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Local ownership and un peacebuilding: Discourse versus operationalization

Research output: Contribution to journalArticlepeer-review

Original languageEnglish
Pages (from-to)299-315
Number of pages17
JournalGlobal Governance
Volume21
Issue number2
DOIs
Published1 Apr 2015

King's Authors

Research Groups

  • King's College London

Abstract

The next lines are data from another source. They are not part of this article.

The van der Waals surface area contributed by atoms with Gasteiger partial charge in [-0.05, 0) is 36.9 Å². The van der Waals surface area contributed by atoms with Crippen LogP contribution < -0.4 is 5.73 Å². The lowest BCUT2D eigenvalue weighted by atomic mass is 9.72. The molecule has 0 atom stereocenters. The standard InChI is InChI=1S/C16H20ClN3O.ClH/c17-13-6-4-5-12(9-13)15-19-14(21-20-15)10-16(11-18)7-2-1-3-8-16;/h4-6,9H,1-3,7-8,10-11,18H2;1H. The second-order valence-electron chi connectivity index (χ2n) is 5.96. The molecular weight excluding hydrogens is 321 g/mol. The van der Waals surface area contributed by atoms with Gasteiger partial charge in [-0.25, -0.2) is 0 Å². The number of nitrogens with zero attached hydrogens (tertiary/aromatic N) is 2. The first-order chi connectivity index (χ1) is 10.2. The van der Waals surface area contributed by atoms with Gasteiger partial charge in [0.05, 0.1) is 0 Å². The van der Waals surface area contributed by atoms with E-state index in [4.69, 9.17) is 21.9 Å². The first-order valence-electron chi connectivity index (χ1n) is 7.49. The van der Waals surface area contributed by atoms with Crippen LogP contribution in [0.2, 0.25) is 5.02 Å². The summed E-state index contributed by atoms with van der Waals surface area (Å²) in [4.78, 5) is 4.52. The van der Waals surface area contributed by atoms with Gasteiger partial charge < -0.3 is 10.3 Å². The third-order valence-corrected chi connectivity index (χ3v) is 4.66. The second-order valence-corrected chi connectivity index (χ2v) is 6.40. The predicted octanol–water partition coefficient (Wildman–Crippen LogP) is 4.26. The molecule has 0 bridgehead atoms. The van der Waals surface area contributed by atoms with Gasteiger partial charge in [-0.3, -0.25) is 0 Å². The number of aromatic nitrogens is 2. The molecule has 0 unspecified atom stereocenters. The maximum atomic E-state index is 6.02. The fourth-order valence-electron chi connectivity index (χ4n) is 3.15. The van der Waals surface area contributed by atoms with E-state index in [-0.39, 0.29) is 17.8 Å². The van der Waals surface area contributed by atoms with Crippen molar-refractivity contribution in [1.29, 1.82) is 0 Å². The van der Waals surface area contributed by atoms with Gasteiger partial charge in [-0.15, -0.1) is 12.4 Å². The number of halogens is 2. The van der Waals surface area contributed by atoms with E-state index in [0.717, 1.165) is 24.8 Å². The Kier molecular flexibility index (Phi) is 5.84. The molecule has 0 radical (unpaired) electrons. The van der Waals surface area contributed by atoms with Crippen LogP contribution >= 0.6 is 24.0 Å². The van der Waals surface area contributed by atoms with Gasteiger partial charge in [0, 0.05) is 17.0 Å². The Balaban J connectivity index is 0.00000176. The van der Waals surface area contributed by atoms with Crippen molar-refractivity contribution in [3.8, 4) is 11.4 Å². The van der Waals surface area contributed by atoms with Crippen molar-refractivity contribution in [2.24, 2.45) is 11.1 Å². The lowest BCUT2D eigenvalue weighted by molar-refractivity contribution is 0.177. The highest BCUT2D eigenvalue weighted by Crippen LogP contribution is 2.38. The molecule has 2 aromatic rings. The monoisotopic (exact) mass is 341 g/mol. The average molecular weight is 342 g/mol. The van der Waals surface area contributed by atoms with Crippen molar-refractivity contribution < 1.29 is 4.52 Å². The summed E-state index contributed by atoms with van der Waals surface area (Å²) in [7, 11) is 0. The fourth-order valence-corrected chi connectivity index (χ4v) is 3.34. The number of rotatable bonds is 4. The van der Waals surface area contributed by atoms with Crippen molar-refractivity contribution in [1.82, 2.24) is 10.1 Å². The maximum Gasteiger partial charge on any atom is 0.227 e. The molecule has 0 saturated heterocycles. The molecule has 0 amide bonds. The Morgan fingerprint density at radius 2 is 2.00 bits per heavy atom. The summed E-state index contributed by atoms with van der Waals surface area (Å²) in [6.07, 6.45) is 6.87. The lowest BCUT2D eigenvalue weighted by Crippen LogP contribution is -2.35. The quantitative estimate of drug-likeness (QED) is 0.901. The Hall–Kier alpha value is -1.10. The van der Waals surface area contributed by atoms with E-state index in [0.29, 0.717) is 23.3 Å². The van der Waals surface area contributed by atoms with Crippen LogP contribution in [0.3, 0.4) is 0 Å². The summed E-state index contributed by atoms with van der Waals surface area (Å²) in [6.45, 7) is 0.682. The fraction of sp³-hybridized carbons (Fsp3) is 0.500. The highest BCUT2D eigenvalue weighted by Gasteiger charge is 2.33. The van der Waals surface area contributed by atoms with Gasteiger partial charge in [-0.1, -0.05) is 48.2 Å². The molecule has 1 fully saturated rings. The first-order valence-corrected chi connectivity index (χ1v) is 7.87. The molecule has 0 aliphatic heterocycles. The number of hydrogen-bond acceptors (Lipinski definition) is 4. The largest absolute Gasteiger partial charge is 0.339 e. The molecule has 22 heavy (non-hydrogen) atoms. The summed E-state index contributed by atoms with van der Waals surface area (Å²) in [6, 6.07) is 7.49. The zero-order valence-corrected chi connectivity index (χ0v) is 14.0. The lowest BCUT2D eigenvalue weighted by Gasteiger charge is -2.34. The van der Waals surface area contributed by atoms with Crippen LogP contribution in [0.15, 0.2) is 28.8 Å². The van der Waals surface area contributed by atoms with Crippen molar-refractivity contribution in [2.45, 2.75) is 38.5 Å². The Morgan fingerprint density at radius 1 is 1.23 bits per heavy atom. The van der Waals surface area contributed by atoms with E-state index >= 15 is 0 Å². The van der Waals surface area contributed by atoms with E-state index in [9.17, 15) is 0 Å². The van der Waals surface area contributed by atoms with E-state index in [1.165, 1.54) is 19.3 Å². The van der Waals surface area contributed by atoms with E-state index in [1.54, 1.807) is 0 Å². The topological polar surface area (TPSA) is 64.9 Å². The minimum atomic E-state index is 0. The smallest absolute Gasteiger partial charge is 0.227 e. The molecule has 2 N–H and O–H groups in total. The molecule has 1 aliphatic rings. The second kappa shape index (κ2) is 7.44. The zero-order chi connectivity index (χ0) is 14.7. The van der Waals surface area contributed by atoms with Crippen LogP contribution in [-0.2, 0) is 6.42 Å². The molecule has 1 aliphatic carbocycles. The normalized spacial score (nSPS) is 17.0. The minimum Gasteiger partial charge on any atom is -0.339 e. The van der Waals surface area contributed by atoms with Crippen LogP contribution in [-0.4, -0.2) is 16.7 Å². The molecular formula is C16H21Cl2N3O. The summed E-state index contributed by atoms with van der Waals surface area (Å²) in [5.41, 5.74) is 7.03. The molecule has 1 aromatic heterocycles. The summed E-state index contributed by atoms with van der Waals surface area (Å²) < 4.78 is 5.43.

The UN asserts that local ownership boosts the legitimacy and sustainability of peacebuilding by preserving the principles of self-determination and nonimposition in an activity that can contravene them. At the same time, it also perceives local ownership to imperil the achievement of its operational goals, thus bringing its normative and operational obligations into conflict. This article evaluates the UN’s discourse and operationalization of local ownership, showing that despite the UN’s invocation of ownership discourse, it operationalizes ownership in restrictive ways that are intended to protect the achievement of operational goals but that consequently limit self-determination and increase imposition. Moreover, because of contradictions in the UN’s practices of ownership, it also undercuts its ability to realize the very operational goals that it is trying to protect.

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